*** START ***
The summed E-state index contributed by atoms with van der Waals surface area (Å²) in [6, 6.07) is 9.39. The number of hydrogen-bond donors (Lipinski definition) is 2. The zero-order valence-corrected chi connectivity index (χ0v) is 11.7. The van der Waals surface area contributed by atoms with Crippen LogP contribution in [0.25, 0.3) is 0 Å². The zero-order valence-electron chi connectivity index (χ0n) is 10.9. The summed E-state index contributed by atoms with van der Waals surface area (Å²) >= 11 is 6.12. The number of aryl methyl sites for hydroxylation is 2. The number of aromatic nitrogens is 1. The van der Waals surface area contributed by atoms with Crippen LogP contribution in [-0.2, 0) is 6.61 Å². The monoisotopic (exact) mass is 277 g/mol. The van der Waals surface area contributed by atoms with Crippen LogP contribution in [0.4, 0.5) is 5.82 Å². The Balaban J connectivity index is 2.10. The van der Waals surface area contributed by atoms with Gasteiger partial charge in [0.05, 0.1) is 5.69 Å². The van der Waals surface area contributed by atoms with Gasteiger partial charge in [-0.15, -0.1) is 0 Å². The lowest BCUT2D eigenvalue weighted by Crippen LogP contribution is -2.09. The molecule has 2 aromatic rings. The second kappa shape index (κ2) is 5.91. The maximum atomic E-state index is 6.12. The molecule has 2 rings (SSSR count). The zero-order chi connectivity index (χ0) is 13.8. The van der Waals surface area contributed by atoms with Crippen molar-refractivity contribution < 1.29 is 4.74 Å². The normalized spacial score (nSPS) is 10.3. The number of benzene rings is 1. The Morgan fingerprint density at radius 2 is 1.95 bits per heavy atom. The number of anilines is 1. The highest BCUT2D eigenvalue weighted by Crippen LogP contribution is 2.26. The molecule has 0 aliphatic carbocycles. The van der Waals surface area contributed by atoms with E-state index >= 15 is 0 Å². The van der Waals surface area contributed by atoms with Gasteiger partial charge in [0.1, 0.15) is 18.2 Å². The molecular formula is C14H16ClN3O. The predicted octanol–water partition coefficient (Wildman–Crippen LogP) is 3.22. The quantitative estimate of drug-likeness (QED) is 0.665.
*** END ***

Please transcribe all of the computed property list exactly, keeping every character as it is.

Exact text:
The summed E-state index contributed by atoms with van der Waals surface area (Å²) in [6, 6.07) is 9.39. The number of hydrogen-bond donors (Lipinski definition) is 2. The zero-order valence-corrected chi connectivity index (χ0v) is 11.7. The van der Waals surface area contributed by atoms with Crippen LogP contribution in [0.25, 0.3) is 0 Å². The zero-order valence-electron chi connectivity index (χ0n) is 10.9. The summed E-state index contributed by atoms with van der Waals surface area (Å²) >= 11 is 6.12. The number of aryl methyl sites for hydroxylation is 2. The number of aromatic nitrogens is 1. The van der Waals surface area contributed by atoms with Crippen LogP contribution in [-0.2, 0) is 6.61 Å². The monoisotopic (exact) mass is 277 g/mol. The van der Waals surface area contributed by atoms with Crippen LogP contribution in [0.4, 0.5) is 5.82 Å². The Balaban J connectivity index is 2.10. The van der Waals surface area contributed by atoms with Gasteiger partial charge in [0.05, 0.1) is 5.69 Å². The van der Waals surface area contributed by atoms with Gasteiger partial charge in [-0.15, -0.1) is 0 Å². The lowest BCUT2D eigenvalue weighted by Crippen LogP contribution is -2.09. The molecule has 2 aromatic rings. The second kappa shape index (κ2) is 5.91. The maximum atomic E-state index is 6.12. The molecule has 2 rings (SSSR count). The zero-order chi connectivity index (χ0) is 13.8. The van der Waals surface area contributed by atoms with Crippen molar-refractivity contribution < 1.29 is 4.74 Å². The normalized spacial score (nSPS) is 10.3. The number of benzene rings is 1. The Morgan fingerprint density at radius 2 is 1.95 bits per heavy atom. The number of anilines is 1. The highest BCUT2D eigenvalue weighted by Crippen LogP contribution is 2.26. The molecule has 0 aliphatic carbocycles. The van der Waals surface area contributed by atoms with E-state index >= 15 is 0 Å². The van der Waals surface area contributed by atoms with Gasteiger partial charge in [0.1, 0.15) is 18.2 Å². The molecular formula is C14H16ClN3O. The predicted octanol–water partition coefficient (Wildman–Crippen LogP) is 3.22. The quantitative estimate of drug-likeness (QED) is 0.665.